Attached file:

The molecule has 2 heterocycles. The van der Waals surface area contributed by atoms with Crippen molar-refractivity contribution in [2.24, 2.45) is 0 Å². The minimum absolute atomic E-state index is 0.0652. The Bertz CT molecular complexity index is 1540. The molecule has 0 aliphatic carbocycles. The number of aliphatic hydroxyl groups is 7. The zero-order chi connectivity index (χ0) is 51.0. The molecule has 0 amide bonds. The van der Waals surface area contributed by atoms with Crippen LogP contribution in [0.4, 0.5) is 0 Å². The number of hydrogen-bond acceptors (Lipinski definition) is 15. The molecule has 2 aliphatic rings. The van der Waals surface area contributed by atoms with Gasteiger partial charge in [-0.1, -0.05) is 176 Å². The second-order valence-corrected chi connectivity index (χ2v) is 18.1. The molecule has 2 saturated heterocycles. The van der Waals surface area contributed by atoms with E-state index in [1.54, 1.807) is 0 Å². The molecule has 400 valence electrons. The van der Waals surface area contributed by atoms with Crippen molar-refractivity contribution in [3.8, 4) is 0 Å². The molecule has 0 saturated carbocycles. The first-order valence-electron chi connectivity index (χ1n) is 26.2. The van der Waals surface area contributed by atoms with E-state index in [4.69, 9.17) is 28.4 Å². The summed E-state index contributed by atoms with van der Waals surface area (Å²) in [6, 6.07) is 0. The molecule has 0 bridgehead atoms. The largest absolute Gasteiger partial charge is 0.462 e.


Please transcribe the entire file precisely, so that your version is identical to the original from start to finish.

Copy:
The molecule has 2 heterocycles. The van der Waals surface area contributed by atoms with Crippen molar-refractivity contribution in [2.24, 2.45) is 0 Å². The minimum absolute atomic E-state index is 0.0652. The Bertz CT molecular complexity index is 1540. The molecule has 0 aliphatic carbocycles. The number of aliphatic hydroxyl groups is 7. The zero-order chi connectivity index (χ0) is 51.0. The molecule has 0 amide bonds. The van der Waals surface area contributed by atoms with Crippen LogP contribution in [0.4, 0.5) is 0 Å². The number of hydrogen-bond acceptors (Lipinski definition) is 15. The molecule has 2 aliphatic rings. The van der Waals surface area contributed by atoms with Gasteiger partial charge in [-0.1, -0.05) is 176 Å². The second-order valence-corrected chi connectivity index (χ2v) is 18.1. The molecule has 2 saturated heterocycles. The van der Waals surface area contributed by atoms with E-state index in [1.54, 1.807) is 0 Å². The molecule has 400 valence electrons. The van der Waals surface area contributed by atoms with Crippen molar-refractivity contribution in [3.8, 4) is 0 Å². The molecule has 0 saturated carbocycles. The first-order valence-electron chi connectivity index (χ1n) is 26.2. The van der Waals surface area contributed by atoms with E-state index in [4.69, 9.17) is 28.4 Å². The summed E-state index contributed by atoms with van der Waals surface area (Å²) in [6, 6.07) is 0. The molecule has 0 bridgehead atoms. The largest absolute Gasteiger partial charge is 0.462 e.